Dog Food


Not only there are no regulations pertaining to the quality and safety of pet foods, but misleading advertising and deceptive marketing strategies also take advantage.

The commercial pet food industry has been in existence in some form or another since the late 1700s.  The first commercial dog food, the biscuit, was originally purposed for human consumption by sailors who were not consuming enough essential vitamins on long voyages, and as a result were coming down with scurvy.  These “hardtack” biscuits made basically from flour, water and salt were eventually fortified with fat, meat, oatmeal and vegetables.  Ironically, these biscuits quickly became the favorite treat of shipyard dogs!


Dog biscuits eventually became very popular in both the United States and Europe, but it wasn’t until the turn of the century and the Industrial Revolution that the pet food industry was actually born.  Canned dog food made primarily of horse meat was highly nutritious for pets and a profitable commodity up until World War II, when metal was rationed and restricted for military use only.  This meant no more cans.  So resourceful companies began experimenting with ways to make dried dog food known as kibble.

There was an ethical shift in the U.S. in 1952, following a New York Times story which revealed that half a million horses were being killed every year, and that some of the meat was being secretly sold as beef to unaware consumers.  Public outcry and Congressional legislation prohibiting wild horses from being captured and slaughtered motivated the pet industry to cease using horse meat in any of its products altogether.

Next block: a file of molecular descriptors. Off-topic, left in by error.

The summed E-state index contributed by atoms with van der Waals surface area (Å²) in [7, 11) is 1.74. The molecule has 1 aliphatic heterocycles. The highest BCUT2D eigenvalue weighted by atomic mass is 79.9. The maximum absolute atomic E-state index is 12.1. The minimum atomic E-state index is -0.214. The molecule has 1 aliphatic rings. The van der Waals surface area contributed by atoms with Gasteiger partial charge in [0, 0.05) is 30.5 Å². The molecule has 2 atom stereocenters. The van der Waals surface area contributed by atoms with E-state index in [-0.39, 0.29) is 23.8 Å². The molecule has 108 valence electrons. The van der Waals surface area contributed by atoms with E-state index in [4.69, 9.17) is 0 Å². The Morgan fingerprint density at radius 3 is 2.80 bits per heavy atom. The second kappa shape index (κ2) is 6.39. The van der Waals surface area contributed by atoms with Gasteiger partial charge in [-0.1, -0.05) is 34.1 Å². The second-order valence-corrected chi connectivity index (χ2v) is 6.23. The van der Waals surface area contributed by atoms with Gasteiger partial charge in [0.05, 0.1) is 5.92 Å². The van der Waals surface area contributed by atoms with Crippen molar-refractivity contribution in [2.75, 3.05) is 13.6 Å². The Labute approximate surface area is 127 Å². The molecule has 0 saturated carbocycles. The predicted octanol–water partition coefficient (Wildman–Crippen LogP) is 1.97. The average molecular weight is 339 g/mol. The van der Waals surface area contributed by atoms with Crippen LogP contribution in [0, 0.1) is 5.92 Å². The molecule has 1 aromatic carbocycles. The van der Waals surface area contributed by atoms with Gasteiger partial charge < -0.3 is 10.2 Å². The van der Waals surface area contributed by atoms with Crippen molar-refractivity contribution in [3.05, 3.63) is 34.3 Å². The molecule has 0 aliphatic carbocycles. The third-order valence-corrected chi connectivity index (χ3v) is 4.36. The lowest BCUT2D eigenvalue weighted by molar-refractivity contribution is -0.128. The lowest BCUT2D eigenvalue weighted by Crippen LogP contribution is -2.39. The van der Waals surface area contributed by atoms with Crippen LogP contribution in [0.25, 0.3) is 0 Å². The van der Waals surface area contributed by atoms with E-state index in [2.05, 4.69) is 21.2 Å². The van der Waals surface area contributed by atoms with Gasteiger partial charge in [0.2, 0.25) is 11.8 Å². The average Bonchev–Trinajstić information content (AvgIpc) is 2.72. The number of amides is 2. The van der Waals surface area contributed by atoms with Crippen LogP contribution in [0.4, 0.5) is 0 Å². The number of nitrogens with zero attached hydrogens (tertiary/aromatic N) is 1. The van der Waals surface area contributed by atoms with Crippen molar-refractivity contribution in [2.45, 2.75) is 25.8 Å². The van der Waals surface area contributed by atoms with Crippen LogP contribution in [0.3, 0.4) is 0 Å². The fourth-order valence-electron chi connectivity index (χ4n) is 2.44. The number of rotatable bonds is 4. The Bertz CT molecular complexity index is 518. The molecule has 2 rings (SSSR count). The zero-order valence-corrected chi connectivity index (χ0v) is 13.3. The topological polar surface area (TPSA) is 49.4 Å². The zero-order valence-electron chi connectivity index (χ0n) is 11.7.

The U.S. pet food manufacturing industry now includes about 200 companies with a combined annual revenue of about $21 billion, according to First Research, Inc., and the public is for the most part uninformed and misled about what ingredients actually go into these foods and how they might affect the well-being of millions of beloved pets.  The bad news is that pet foods are the dumping ground for leftovers of human grade food manufacturers.  Pets are not people, and we shouldn’t feed them the same way we feed ourselves.

Not only are there no regulations pertaining to the quality and safety of pet foods, but misleading advertising and deceptive marketing strategies also take advantage of pet guardians who think they are giving the best food available to their pets.  Bad things are being added to pet foods that the consumer is not aware of, and the fact that they are not illegal makes it harder to expose.  Some of these items include carcinogenic food dyes that are used in an attempt to replicate fresh meat, and animal by-products, which include rendered and ground carcasses.  Also some products contain incomplete proteins such as corn and wheat, which are less expensive fillers that provide virtually no real protein at all.

So what is the solution?  First, realize that the ancestors of your dog or cat were created to live on a Paleolithic diet of a single source protein or “prey diet.”  Today a few conscientious pet food companies that are not owned by large conglomerates go to great lengths to make pet foods containing only human grade ingredients.  The rest of the matter depends on how well you educate yourself.